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News-Sentinel.com Your Town. Your Voice.
Opening Arguments

Away, cursed pain!

This shouldn't be any big !*&!@# surprise:

Scientists from Keele University found that letting forth a volley of foul language can have a powerful painkilling effect, especially for people who do not normally use expletives.

To test the theory, student volunteers placed their hands in a bucket of ice cold water while swearing repeatedly.

They then repeated the exercise but, instead of swearing, used a harmless phrase instead.

Researchers found that the students were able to keep their hands submerged in the icy water for longer when repeating the swear word - establishing a link between swearing and an increase in pain tolerance.

They also found that the pain-numbing effect was four times more likely to work in the volunteers who did not normally use bad language.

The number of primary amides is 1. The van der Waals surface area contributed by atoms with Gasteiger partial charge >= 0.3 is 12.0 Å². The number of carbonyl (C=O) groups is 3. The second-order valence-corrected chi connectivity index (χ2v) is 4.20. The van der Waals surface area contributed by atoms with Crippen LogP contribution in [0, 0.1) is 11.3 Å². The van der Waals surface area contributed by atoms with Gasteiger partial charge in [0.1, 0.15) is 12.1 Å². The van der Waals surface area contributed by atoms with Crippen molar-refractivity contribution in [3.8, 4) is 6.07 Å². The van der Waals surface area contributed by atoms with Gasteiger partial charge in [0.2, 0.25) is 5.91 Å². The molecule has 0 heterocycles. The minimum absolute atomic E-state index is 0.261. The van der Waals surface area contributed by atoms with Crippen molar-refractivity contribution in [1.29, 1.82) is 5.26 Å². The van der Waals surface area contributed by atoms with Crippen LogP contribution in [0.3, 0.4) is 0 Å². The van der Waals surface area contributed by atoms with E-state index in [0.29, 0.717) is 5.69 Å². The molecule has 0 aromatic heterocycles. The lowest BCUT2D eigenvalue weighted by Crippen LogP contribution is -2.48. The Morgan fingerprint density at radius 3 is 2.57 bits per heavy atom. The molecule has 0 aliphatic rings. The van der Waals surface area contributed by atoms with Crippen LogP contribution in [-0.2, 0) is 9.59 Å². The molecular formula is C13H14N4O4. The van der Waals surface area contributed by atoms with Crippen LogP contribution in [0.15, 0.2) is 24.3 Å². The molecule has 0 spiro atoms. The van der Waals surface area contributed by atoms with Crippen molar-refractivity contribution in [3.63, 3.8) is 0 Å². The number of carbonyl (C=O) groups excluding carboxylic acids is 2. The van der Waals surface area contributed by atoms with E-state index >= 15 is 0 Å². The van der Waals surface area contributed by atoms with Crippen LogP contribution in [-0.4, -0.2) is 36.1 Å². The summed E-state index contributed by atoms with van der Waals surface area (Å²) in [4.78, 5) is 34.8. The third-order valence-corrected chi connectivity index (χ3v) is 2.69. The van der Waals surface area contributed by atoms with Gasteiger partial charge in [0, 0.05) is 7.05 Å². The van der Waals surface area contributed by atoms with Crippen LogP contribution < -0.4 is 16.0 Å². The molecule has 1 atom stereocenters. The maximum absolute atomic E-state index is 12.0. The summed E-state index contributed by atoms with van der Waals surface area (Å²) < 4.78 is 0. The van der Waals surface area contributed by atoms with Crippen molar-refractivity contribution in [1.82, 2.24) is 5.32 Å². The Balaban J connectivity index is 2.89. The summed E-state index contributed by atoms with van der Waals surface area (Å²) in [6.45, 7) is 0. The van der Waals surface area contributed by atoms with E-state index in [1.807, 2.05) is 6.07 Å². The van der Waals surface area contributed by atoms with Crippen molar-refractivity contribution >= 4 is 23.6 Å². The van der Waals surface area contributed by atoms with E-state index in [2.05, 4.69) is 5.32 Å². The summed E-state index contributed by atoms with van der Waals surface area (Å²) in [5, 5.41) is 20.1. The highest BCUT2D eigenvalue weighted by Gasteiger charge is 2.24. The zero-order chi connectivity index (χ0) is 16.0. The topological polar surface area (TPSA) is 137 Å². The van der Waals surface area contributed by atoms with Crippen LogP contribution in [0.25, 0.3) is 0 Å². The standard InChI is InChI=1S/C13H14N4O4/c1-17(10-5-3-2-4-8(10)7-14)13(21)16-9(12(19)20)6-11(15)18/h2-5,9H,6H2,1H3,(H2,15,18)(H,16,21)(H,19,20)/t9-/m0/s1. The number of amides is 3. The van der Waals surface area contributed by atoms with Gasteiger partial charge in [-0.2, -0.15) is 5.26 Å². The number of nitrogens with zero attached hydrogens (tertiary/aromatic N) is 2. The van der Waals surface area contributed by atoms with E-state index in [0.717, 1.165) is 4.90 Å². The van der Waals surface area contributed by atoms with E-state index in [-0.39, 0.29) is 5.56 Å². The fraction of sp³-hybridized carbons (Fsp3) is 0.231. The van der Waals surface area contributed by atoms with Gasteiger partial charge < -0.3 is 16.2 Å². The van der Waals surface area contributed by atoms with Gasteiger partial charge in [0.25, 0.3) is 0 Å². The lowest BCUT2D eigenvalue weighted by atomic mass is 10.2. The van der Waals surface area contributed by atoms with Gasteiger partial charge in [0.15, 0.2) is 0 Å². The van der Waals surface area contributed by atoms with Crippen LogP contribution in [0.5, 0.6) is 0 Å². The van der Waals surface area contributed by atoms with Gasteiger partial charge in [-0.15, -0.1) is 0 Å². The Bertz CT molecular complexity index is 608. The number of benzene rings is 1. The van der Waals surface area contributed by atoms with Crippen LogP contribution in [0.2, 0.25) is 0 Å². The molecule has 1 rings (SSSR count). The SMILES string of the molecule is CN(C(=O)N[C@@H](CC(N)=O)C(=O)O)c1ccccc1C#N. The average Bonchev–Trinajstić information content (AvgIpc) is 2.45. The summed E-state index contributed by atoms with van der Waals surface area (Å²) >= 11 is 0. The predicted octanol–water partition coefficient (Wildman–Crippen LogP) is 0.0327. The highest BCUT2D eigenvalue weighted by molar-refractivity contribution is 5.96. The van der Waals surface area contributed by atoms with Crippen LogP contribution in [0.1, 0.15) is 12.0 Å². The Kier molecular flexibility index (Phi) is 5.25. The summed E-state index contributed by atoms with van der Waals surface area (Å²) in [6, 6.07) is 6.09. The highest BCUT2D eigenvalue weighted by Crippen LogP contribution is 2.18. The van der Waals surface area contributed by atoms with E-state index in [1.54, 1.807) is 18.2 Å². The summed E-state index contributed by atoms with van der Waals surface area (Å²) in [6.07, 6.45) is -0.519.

Hearing the bad language from people who don't ordinarily use it can have a certain numbing effect, too. When I grew up, it was still common for parents to modify their actions and language "in front of the children" to set a good example. Vulgarisms they would freely express in a casual setting with friends would remain unuttered in front of the kids. I'm enough of a fuddy-duddy that it bothers me to hear parents today freely cuss in front of their children. Anyway, when I was a freshman or sophomore in high school, I was with my father at work one day when he hit his thumb with a hammer and uttered a four-letter epithet I'd heard and used regularly with classmates but didn't even know my father knew. I couldn't stop thinking about it for days.

I also find whimpering and whining has a numbing effect. Try it next time you have to do something you dislike, accompanied by "I don't waaa-whah-waaaant to" in a nasally, wavering voice. You'll be surprised how much better it makes you feel.